Poverty Initiative/Flickr

With a new administration in the Wilson building, the issue of homelessness in Washington, D.C. gets a fresh look. On March 18, 2015, the District of Columbia’s Interagency Council on Homelessness (ICH) unveiled the draft of a new 5-year plan to end homelessness in Washington D.C. To date, the Bowser administration has repeatedly said that this is an issue the mayor cares about greatly.

The plan calls for a complete overhaul of the homeless services system. It looks to convert D.C.’s largest shelters to smaller facilities dispersed throughout the District and indicates that the District of Columbia will have a new daytime service center to assist it’s most vulnerable residents.

This new service center will be an asset, but it must have the cooperation of the community. I particularly like the suggestion to to employ members of our homeless community to work in the daytime service center. There are many able-bodied homeless individuals that want to work. And they would empathize with guests’ needs.

The plan also puts focus on moving people through services faster, drastically reducing the average length of stay in shelters.

The District has a long way to go in an intense effort to provide better services for those who live in poverty. Although many that are close to the ICH’s work feel that the plan is good, others in the homeless community feel their voices are not being heard.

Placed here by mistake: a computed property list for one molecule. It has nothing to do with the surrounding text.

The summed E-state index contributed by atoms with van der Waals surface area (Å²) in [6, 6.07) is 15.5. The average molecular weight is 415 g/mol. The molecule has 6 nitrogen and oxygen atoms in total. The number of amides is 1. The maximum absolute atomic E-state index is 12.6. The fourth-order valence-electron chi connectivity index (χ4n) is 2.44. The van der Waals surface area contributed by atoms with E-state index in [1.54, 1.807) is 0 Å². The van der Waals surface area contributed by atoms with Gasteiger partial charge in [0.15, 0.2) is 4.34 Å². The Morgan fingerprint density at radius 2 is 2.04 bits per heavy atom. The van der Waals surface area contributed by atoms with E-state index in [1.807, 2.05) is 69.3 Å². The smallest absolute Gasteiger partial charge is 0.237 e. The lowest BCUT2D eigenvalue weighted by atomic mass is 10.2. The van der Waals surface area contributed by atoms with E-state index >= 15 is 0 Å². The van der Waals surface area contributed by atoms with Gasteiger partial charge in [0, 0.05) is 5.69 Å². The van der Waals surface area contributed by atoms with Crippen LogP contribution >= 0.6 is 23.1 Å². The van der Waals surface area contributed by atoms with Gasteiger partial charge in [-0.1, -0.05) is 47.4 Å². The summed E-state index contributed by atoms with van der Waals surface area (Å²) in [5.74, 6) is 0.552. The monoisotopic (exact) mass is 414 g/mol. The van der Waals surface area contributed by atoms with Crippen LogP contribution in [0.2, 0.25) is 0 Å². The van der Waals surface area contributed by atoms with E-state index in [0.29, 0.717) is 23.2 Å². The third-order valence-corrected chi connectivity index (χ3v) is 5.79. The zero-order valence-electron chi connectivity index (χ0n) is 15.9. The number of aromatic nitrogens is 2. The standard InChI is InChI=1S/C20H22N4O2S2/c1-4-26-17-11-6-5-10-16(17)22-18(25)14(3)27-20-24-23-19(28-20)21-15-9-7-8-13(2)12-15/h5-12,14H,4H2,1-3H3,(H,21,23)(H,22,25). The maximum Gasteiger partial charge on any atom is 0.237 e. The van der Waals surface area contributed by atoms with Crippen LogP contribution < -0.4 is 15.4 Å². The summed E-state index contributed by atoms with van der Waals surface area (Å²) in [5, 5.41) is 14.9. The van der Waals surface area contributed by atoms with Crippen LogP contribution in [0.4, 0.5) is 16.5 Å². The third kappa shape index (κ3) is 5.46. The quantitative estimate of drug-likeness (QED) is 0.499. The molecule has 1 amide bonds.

Earlier in the year, Mayor Bowser appointed Laura Zeilinger as the director of the Department of Human Services. With this fresh face comes many new ideas. Zeilinger is often optimistic about the city’s efforts and feels that homelessness is solvable.

“There are things that are working OK,” Zeilinger said at the March 18 presentation. “We are taking steps now. We know what work we have to do.”

Zeilinger said that she is eager to work so hard because the woes of the current state of the District’s homelessness resonate with her.

“We need to have a system that can respond regardless of the weather,” Zeilinger said referring to the extra emergency services the city provides through the winter hypothermia season only.

By March 31, 2015, the full council ICH will vote on the proposed 5-year plan. Overall, if Washington, D.C. can reach its benchmarks, it will have a better handle on homelessness. But we will have to wait and see.